After the clean, warm, picture-perfect quality of the Poolroom, I became interested in creating an environment that is more used, cold and worn. After deliberating, I settled on the following garage scene.
Unlike the poolroom, this environment is open and airy with the primary light source coming from the ceiling. It took some consideration to portray the shadows in a manner that does not dominate the scene. Originally lit only from above with rather harsh results, the scene lost some of its detail in very dark shadows. By adding interior lights -- and using source lights -- those overly dark areas come into view and showcase other features.
Still, I was looking for more flexibility with lighting, which is exactly what I got when Stingray 1.6 came out with an improved light baker. Now we see greater texture and depth -- the nooks and crannies become visible under improved lighting quality. Such advancements are exactly what keep the process exciting.
Details... Details... Details...
One of my favourite aspects of Stingray is that it handles the processes of importing, managing, and placing assets so that I can focus on the important stuff -- the details. As all environmental artists know, reality is best portrayed by the little things: hammers left on a workbench, a slightly open drawer, scratches and marks leftover from a hurried workday. These are the details that sell an environment.
With MayaLT and Stingray, the integration is tight and seamless, so creating such realities is no problem. (This is also true with Maya and Max). Tools like 'send to and from,' level sync and Shader-FX, give me the options I need to make the smallest of tweaks with ease. I can preview textures in MayaLT, make quick changes with level sync, and hammer out fine details like light-maps with 'send to' features.
Crafting a scene that feels believable essentially comes down to focusing on the detail in materials. I really enjoy working with textures, so I tend to spend time optimizing shaders, doing tests, and ultimately trying to find a harmonic balance between the lighting and the textures used.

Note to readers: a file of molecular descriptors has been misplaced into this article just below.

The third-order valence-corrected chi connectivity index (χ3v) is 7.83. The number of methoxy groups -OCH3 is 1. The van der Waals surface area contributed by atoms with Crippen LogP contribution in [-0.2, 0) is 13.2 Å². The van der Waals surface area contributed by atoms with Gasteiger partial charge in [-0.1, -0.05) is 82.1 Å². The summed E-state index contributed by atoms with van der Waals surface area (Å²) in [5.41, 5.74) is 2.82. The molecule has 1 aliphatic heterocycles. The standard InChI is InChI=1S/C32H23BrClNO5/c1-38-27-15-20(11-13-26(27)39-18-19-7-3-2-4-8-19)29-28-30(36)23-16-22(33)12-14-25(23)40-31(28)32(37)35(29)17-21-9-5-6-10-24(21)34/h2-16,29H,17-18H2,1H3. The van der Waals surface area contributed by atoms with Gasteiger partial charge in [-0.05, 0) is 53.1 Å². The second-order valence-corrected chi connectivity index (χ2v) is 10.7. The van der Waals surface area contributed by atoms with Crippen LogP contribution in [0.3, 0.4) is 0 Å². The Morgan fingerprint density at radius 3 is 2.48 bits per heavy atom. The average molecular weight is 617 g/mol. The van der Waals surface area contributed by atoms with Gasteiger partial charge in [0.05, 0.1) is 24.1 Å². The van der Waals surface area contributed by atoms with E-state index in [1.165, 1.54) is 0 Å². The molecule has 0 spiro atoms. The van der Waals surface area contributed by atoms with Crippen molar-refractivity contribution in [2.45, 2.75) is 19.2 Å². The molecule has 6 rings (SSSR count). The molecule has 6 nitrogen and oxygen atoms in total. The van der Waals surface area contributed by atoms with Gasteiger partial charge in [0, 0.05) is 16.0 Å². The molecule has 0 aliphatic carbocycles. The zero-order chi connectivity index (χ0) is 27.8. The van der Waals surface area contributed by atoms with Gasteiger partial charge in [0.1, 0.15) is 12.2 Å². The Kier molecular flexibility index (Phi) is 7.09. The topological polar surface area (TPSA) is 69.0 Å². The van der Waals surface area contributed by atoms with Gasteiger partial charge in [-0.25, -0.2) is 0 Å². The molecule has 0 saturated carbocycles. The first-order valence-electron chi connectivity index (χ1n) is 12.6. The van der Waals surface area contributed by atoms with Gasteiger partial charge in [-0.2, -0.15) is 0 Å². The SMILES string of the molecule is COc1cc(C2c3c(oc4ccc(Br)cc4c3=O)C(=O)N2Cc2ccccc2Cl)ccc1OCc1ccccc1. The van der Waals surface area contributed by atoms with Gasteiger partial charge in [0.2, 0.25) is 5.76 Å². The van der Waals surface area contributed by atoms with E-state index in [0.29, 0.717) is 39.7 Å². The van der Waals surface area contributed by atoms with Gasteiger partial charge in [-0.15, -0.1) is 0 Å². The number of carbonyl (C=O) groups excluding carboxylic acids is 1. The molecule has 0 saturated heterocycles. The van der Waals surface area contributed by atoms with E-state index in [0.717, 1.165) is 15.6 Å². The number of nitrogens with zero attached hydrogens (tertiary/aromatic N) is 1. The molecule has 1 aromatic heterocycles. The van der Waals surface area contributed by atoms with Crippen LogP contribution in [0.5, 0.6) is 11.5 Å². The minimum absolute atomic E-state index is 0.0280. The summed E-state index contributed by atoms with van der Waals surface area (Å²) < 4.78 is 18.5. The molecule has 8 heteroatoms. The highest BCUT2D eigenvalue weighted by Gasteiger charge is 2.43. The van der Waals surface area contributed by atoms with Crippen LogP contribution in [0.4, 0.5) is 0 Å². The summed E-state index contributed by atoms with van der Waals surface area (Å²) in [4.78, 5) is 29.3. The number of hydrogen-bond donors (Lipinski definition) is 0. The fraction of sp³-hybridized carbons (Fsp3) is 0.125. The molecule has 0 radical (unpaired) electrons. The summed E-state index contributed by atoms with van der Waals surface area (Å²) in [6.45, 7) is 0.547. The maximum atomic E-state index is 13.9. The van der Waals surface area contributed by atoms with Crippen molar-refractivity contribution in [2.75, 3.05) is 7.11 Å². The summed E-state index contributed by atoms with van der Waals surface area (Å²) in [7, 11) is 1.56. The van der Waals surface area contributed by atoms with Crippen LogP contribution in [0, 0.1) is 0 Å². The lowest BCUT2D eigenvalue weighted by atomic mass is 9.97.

Lighting and Reflections
My primary goal in this scene was to get the lighting right. I had some difficulty with it until I began working with Stingray 1.6, which made light baking a lot more accurate and even downright beautiful. Areas previously lost to murky shadows now add interest to the scene due to improved lighting.
This improved lighting, however, initially left me with the glaring problem of inaccurate reflections. The solution was to ensure that my reflection probes and shading environment were expertly set up. After doing some research and experimentation, and helped along by the new controls on Stingray 1.6, I developed the knack for making accurate reflections. If you're interested in Stingray reflection probes and want to learn how to set them up for yourself, I made a tutorial based on this garage project that can help you with your learning process:
Virtual Reality Conversion
The following scene was not originally developed for VR, but I have been building it out just for fun and it has become one of my favourite environments for it. Given the ease of making objects interactive in Stingray using flow, it has been a blast adding a variety of features that have made the environment all the more alive: The lifts move up and down, and objects such as hammers, metal pipes, and pallets can be picked up, moved around, and thrown across the room. Other details such as light streaming through a moving, overhead fan and the dust particle effect make the environment more rich and tangible. Once complete, I hope to make this scene into an asset that you can check out and have some fun with, too.